The governor also noted that because of increases in several revenue streams dedicated exclusively to education, including a portion of individual and corporate income taxes, a state fund for public education is projected to see an increase of more than $78 million from last year.
“We’re starting out in a good position already being able to give education $78 million more in projected funds on top of the budget that they had last year,” Fallin said.
Fallin said she also plans to push once again for a cut in the state income tax rate, but she acknowledged her proposal likely will be more modest than one she endorsed last year. That plan would have immediately slashed the top rate from 5.25 percent to 3.5 percent, with further cuts triggered if certain revenue growth criteria were met.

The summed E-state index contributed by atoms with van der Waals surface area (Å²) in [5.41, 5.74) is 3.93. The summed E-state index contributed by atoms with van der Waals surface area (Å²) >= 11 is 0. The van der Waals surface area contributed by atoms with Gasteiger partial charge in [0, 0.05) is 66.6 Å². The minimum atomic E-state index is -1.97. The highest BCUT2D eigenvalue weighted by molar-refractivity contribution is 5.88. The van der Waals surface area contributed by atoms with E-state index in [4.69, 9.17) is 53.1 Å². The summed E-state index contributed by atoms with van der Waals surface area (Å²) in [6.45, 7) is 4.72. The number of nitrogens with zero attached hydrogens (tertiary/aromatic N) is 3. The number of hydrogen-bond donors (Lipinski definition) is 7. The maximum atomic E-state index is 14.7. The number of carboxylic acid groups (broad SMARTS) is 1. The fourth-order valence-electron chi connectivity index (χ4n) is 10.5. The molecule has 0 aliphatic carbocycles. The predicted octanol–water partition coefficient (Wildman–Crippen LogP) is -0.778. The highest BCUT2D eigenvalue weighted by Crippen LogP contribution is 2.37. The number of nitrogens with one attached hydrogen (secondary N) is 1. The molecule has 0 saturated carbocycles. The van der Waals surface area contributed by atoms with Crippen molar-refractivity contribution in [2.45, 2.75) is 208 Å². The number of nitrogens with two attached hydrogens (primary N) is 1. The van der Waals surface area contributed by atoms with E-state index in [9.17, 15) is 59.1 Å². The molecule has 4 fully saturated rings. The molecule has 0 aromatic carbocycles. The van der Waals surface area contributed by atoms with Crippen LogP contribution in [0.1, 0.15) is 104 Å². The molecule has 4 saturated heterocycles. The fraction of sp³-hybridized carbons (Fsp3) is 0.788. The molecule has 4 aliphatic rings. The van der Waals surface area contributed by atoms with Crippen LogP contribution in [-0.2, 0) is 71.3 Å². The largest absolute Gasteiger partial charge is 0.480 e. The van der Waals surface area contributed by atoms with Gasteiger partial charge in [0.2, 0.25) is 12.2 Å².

The governor’s proposal last session would have offset much of the lost revenue by eliminating dozens of exemptions and deductions, but lawmakers balked at eliminating many of those, and the deal for a tax cut fell apart in the waning days of the session.
This year, Fallin said her proposal would be “simpler to administer,” although she said the details still hadn’t been worked out.